HA NOI — The heat will not be as cruel this summer as in previous years, but more storms are expected, according to Le Thanh Hai, deputy director of the Central Hydro-meteorological Forecasting Centre.
|Residents in Ha Noi flock to electronics shops to buy fans to resist the summer heat. However, temperatures this summer are forecast to be lower than in previous years. — VNA/VNS Photo Phuong Thao
The meteorologist said the north and the centre of the country would still experience hot spells, but they would be shorter than in the past few summers.
"It is unlikely that the temperature will reach the record 42-43 degrees Celsius in the north and Ha Noi that we experienced in 2010," he said.
Temperatures in the north and northern centre would be lower as a result of La Nina, an ocean-atmospheric phenomenon that reduced the Eastern Central Pacific Ocean sea surface temperature by 3-5 degrees, according to Hai.
The weather in the region is expected to cool tonight, putting an end to the first hot spell of the year.
Temperatures are forecast to reduce by 5-10 degrees Celsius. Over the past few days, temperatures have reached 30-33 degrees in the northern delta, 35-37 degree in the highlands and even 36-38 degree in the coastal provinces between Thanh Hoa and Thua Thien-Hue.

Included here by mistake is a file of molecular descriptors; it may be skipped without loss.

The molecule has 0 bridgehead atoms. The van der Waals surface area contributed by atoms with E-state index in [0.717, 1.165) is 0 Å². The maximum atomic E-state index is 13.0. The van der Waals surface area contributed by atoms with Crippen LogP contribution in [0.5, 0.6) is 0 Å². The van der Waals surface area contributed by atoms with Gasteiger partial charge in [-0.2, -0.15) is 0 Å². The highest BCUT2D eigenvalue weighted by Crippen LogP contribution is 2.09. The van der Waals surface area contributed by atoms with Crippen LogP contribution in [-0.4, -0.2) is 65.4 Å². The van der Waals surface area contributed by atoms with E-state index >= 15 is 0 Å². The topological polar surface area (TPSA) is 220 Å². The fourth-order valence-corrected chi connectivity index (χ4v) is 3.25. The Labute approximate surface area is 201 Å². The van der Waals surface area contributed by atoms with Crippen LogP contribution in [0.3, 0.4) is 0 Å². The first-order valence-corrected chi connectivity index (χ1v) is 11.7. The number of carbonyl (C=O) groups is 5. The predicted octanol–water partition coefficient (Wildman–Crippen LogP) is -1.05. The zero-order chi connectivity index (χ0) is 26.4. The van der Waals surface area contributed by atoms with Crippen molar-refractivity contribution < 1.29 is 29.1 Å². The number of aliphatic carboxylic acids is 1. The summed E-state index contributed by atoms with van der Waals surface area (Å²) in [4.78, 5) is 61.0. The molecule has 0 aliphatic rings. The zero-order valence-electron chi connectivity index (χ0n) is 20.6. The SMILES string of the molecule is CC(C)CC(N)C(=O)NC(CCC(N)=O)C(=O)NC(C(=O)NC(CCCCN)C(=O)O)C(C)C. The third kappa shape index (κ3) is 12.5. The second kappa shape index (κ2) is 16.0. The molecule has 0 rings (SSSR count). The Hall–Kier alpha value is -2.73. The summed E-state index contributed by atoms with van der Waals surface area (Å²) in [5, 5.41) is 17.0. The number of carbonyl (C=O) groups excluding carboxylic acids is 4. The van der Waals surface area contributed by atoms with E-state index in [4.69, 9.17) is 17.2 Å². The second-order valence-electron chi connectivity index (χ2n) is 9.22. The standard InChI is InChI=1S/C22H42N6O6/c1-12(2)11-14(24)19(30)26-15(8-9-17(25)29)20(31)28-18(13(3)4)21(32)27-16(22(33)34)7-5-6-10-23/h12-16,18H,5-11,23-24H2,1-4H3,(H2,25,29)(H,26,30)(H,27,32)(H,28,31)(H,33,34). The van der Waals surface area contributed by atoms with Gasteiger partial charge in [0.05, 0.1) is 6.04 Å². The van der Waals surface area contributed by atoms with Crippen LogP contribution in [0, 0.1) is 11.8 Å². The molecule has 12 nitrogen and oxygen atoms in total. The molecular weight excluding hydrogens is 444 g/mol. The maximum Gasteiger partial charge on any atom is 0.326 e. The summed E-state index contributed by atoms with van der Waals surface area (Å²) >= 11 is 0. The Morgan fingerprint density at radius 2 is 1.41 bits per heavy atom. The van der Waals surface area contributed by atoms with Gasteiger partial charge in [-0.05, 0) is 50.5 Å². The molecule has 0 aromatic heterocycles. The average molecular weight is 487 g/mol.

Meanwhile, HCM City and the south-east, which includes Dong Nai, Ba Ria - Vung Tau, Binh Duong, Binh Phuoc and Tay Ninh, have experienced an early hot summer with temperatures up to 35-37 degree during the day, but no hotter than in previous years.
Deputy director of the Southern Hydro-meteorological Centre Nguyen Minh Giam said the hot spell would last until the end of May before the rainy season started, but the heat would ease a little next week thanks to heavy showers.
However, this stormy season is predicted by meteorologists to be "abnormal and worrying".
Noticeable extreme climate phenomena, including heavy rain in the non-rainy season, stronger storms and an early and longer stormy season were forecast for this year, said Hai.
Typhoon Pakhar hit the south at the end of March, the earliest typhoon on record.
Around 6-7 tropical storms are expected to make landfall in Viet Nam this year.
"Climate change is causing extreme climate phenomena across the globe, which makes old folk methods for forecasting the weather no longer correct," said Hai. "Weather forecasts should be taken note of to avoid losses caused by typhoons, heavy floods and landslides, particularly in the north, the centre and the Central Highlands."—VNS